Several ISRA members have written to the ISRA hotline in the past week asking about ammunition accountability bills.
Ammunition Accountability is a term invented by a company called Ammunition Coding System that holds a patent for laser engraving a serial number on the base of the bullet, and another on the inside of the case. Of course no one would want to buy or produce such ammunition, so Ammunition Coding System hired lobbyists to try to get states to pass laws to require the use of their “technology”. Of course they're not doing it out of the kindness of their hearts: Ammunition Coding expects to get paid a licensing fee for every round of ammunition produced.
To date, no such bills have been passed in any state, but last year there was legislation submitted in 18 states, including Illinois. Ammunition Coding System's lobbyists had contacted every legislator in the Illinois General Assembly.
In the now past 95th General Assembly, there were four bills introduced in the Illinois House, and one [through amending a bill] in the Senate. All of these bills would have required the formation of a state-wide ammunition registry. Some of the bills would apply a monetary fine paid to the state for each round of ammo of $0.05. (Don't forget, the base price of the ammo will go up as well, as Ammo Coding System will get their cut from the manufacturer.) Some of the bills contained lists of firearms for which the ammunition must be encoded, others covered all firearms ammunition. And forget holding onto any old ammunition for that family heirloom, these bills would create penalties for ammunition that wasn't encoded.
Is this technology safe, and does it even work? Would this technology create obsolete relics out of modern firearms for which this encoding scheme does not work? Ammunition Coding System's own data only shows a small sample of centerfire handgun calibers gone through any testing.
The criminals would always have an ample supply of ammunition that cannot be traced to them if this kind of legislation passes somewhere; there would be a thriving market in stolen ammunition. This would cause crime investigations to point squarely at the theft victims, not the criminals. It doesn't take long to realize that legitimate usage of ammunition is jeopardized with encoded ammunition. Used cartridge cases cannot be disposed of without risk, and every empty case at a public range would need to be accounted for by each individual shooter, lest the criminal element obtain used cases and scatter them at crime scenes. This would have a chilling effect on recreational shooting. Expect casting and reloading to later become criminalized activities if ammunition encoding were to pass into law.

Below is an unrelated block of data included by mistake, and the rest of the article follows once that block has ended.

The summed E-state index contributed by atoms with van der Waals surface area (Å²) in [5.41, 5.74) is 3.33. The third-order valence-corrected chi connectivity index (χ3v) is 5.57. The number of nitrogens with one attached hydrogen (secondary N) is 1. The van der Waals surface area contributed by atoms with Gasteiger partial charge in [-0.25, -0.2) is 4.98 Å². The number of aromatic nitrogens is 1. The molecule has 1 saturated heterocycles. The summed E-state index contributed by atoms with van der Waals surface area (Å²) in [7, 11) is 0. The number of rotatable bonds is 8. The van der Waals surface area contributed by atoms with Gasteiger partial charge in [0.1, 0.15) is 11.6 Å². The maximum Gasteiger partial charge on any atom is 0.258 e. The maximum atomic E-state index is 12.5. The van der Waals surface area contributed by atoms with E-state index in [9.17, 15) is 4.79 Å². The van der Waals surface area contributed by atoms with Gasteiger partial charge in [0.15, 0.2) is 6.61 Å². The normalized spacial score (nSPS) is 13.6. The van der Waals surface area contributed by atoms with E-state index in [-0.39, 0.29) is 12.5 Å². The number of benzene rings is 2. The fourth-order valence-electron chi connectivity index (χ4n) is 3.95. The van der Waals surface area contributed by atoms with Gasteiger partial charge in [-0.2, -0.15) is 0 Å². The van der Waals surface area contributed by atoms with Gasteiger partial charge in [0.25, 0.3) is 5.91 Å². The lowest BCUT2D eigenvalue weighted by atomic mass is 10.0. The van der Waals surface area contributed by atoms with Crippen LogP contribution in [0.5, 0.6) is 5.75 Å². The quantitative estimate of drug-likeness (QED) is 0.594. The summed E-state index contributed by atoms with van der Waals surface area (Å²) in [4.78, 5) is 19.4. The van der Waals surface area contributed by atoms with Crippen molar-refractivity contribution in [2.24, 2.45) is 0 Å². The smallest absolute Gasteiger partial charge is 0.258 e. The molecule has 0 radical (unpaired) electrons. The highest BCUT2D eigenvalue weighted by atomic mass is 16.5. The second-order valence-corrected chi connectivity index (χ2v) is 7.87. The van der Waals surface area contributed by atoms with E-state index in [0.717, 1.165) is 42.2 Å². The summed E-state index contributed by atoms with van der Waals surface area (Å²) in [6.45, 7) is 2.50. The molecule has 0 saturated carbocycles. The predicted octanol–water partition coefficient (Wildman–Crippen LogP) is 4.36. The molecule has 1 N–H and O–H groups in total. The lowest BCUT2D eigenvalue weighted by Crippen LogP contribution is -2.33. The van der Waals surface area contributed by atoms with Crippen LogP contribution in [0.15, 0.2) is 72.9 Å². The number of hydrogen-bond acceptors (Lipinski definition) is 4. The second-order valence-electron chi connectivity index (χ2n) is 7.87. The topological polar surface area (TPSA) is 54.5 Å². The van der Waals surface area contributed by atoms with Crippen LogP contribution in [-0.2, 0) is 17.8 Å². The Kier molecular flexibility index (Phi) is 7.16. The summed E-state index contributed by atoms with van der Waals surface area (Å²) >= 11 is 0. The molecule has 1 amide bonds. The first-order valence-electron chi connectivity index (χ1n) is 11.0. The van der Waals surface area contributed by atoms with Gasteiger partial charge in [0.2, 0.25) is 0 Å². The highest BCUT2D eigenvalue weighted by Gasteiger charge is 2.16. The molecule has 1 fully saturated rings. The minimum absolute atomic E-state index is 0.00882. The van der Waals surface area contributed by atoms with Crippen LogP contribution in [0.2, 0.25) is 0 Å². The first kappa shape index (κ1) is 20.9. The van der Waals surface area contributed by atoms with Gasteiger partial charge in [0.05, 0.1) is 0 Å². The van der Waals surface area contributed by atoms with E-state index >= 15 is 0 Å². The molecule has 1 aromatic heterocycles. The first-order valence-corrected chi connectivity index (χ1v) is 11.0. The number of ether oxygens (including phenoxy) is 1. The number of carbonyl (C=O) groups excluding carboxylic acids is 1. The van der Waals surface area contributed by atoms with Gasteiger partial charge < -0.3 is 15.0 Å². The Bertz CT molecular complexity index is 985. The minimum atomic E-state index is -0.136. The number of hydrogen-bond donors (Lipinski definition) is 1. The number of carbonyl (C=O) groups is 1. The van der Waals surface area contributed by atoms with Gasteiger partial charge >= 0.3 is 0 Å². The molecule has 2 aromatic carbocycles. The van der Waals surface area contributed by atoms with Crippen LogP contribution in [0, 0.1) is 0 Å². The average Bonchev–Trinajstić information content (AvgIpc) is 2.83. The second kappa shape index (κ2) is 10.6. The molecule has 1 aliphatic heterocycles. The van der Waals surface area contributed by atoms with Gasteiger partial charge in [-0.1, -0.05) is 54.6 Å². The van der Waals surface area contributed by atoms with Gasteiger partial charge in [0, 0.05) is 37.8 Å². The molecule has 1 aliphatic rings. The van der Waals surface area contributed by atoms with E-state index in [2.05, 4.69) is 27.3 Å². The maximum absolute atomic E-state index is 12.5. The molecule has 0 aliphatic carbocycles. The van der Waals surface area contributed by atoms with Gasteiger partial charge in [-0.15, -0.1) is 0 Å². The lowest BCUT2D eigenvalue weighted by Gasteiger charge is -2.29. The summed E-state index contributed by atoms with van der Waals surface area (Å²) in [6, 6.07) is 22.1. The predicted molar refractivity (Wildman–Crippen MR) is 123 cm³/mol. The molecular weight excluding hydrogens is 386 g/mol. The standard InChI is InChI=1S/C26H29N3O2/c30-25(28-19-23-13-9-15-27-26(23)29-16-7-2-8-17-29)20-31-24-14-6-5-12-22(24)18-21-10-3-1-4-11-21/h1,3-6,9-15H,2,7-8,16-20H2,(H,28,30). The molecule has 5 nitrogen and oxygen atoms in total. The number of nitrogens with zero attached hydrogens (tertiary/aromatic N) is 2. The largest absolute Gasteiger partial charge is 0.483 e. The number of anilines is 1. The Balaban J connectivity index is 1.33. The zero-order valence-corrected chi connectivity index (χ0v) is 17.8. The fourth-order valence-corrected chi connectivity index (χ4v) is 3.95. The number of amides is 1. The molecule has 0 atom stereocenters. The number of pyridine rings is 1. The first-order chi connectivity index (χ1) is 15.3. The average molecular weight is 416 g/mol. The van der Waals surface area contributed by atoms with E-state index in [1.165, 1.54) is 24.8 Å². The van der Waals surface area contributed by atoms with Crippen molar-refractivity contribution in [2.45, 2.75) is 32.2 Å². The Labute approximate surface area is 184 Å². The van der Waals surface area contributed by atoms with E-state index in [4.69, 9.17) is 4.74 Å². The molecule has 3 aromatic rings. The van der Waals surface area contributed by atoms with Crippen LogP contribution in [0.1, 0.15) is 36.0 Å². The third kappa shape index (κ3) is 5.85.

Note that all bills in the 95th General Assembly that did not become law are now dead (“Session Sine Die”) as of January 13, 2009, and any further movement would be through the introduction of new legislative bills in the 96th General Assembly.
Ammunition Encoding vs. Microstamping
Also in the news has been the term “Microstamping”. This is a patented scheme where the cartridge cases are marked during firing with identifying info from the firearm. This involves engraving the tip of the firing pin and the breech face with the serial number of the firearm. Unlike “ammunition encoding”, microstamping does not impact ammunition manufacturing, sales and possession. This technology was passed into law in California; AB 1471 was signed by Governor Schwarzenegger on October 13, 2007. Effective in 2010, this will make unlawful for sale any new models of semi-automatic firearms in California that do not incorporate microstamping in two places on the cartridge case. Opponents of this scheme predict that the markings will prove unreadable due to normal wear and tear of the firearm. One likely effect of this legislation is that new models of popular firearms simply will not be available to law-abiding citizens in California.
The police in California apparently will be unaffected. Like other California laws which define their so-called "unsafe firearms", AB 1471 does not apply to any firearms used or purchased by any law enforcement agency. Any civilians unfortunate enough to own firearms that microstamped the cases would need to beware of someone else in possession of their used brass, again, in case they were dropped at a crime scene.
This new legislative session will bring a fresh batch of misguided bills introduced in Illinois that would infringe on the rights of law-abiding citizens. Unfortunately, it happens every year. The ISRA lobbyists will remain vigilant in 2009 against reappearance of this type of legislation in Illinois. Your support is important and really needed.
What can you do to beat anti-gun legislation in Illinois?